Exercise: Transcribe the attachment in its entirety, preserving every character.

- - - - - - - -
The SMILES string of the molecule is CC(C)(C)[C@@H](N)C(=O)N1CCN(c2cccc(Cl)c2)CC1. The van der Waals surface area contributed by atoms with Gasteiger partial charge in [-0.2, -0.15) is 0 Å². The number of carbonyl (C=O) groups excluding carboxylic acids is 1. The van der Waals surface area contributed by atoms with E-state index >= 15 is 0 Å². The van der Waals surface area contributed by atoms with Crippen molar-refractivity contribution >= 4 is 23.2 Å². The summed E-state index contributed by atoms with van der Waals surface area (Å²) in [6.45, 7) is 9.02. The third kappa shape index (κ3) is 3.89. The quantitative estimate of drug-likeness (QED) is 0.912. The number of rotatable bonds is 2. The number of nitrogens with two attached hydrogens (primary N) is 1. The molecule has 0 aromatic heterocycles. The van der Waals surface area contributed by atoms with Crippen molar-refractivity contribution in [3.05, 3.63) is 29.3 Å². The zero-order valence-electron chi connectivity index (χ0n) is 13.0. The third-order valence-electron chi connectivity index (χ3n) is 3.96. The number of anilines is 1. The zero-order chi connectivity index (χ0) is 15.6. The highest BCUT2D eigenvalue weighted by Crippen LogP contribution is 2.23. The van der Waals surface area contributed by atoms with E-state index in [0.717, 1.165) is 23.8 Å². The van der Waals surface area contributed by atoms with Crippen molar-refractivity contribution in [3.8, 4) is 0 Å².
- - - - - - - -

The SMILES string of the molecule is CC(C)(C)[C@@H](N)C(=O)N1CCN(c2cccc(Cl)c2)CC1. The van der Waals surface area contributed by atoms with Gasteiger partial charge in [-0.2, -0.15) is 0 Å². The number of carbonyl (C=O) groups excluding carboxylic acids is 1. The van der Waals surface area contributed by atoms with E-state index >= 15 is 0 Å². The van der Waals surface area contributed by atoms with Crippen molar-refractivity contribution >= 4 is 23.2 Å². The summed E-state index contributed by atoms with van der Waals surface area (Å²) in [6.45, 7) is 9.02. The third kappa shape index (κ3) is 3.89. The quantitative estimate of drug-likeness (QED) is 0.912. The number of rotatable bonds is 2. The number of nitrogens with two attached hydrogens (primary N) is 1. The molecule has 0 aromatic heterocycles. The van der Waals surface area contributed by atoms with Crippen molar-refractivity contribution in [3.05, 3.63) is 29.3 Å². The zero-order valence-electron chi connectivity index (χ0n) is 13.0. The third-order valence-electron chi connectivity index (χ3n) is 3.96. The number of anilines is 1. The zero-order chi connectivity index (χ0) is 15.6. The highest BCUT2D eigenvalue weighted by Crippen LogP contribution is 2.23. The van der Waals surface area contributed by atoms with E-state index in [0.717, 1.165) is 23.8 Å². The van der Waals surface area contributed by atoms with Crippen molar-refractivity contribution in [3.8, 4) is 0 Å².